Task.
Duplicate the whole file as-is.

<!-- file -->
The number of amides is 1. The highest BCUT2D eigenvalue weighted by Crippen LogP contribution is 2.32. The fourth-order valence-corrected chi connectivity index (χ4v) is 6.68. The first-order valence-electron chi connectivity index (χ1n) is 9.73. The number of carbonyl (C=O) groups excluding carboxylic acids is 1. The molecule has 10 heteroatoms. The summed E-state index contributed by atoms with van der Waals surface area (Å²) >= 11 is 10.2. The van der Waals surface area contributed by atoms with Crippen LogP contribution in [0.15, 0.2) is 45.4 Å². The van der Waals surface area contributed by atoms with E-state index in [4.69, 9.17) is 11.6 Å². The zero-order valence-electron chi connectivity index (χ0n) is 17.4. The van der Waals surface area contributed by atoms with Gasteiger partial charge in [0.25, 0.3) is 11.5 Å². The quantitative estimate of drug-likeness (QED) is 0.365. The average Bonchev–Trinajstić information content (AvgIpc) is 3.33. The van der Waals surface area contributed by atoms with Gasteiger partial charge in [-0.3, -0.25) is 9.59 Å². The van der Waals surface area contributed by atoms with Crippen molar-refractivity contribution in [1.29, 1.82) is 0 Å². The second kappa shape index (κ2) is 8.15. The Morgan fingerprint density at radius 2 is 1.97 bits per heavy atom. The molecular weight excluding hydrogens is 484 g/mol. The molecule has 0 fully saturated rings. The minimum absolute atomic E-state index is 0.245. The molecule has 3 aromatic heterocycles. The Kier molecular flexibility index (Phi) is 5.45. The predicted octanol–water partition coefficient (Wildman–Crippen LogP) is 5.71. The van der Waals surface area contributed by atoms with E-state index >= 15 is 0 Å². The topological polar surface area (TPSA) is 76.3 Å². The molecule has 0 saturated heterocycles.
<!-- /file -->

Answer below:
The number of amides is 1. The highest BCUT2D eigenvalue weighted by Crippen LogP contribution is 2.32. The fourth-order valence-corrected chi connectivity index (χ4v) is 6.68. The first-order valence-electron chi connectivity index (χ1n) is 9.73. The number of carbonyl (C=O) groups excluding carboxylic acids is 1. The molecule has 10 heteroatoms. The summed E-state index contributed by atoms with van der Waals surface area (Å²) >= 11 is 10.2. The van der Waals surface area contributed by atoms with Crippen LogP contribution in [0.15, 0.2) is 45.4 Å². The van der Waals surface area contributed by atoms with E-state index in [4.69, 9.17) is 11.6 Å². The zero-order valence-electron chi connectivity index (χ0n) is 17.4. The van der Waals surface area contributed by atoms with Gasteiger partial charge in [0.25, 0.3) is 11.5 Å². The quantitative estimate of drug-likeness (QED) is 0.365. The average Bonchev–Trinajstić information content (AvgIpc) is 3.33. The van der Waals surface area contributed by atoms with Gasteiger partial charge in [-0.3, -0.25) is 9.59 Å². The van der Waals surface area contributed by atoms with Crippen molar-refractivity contribution in [1.29, 1.82) is 0 Å². The second kappa shape index (κ2) is 8.15. The Morgan fingerprint density at radius 2 is 1.97 bits per heavy atom. The molecular weight excluding hydrogens is 484 g/mol. The molecule has 0 fully saturated rings. The minimum absolute atomic E-state index is 0.245. The molecule has 3 aromatic heterocycles. The Kier molecular flexibility index (Phi) is 5.45. The predicted octanol–water partition coefficient (Wildman–Crippen LogP) is 5.71. The van der Waals surface area contributed by atoms with E-state index >= 15 is 0 Å². The topological polar surface area (TPSA) is 76.3 Å². The molecule has 0 saturated heterocycles.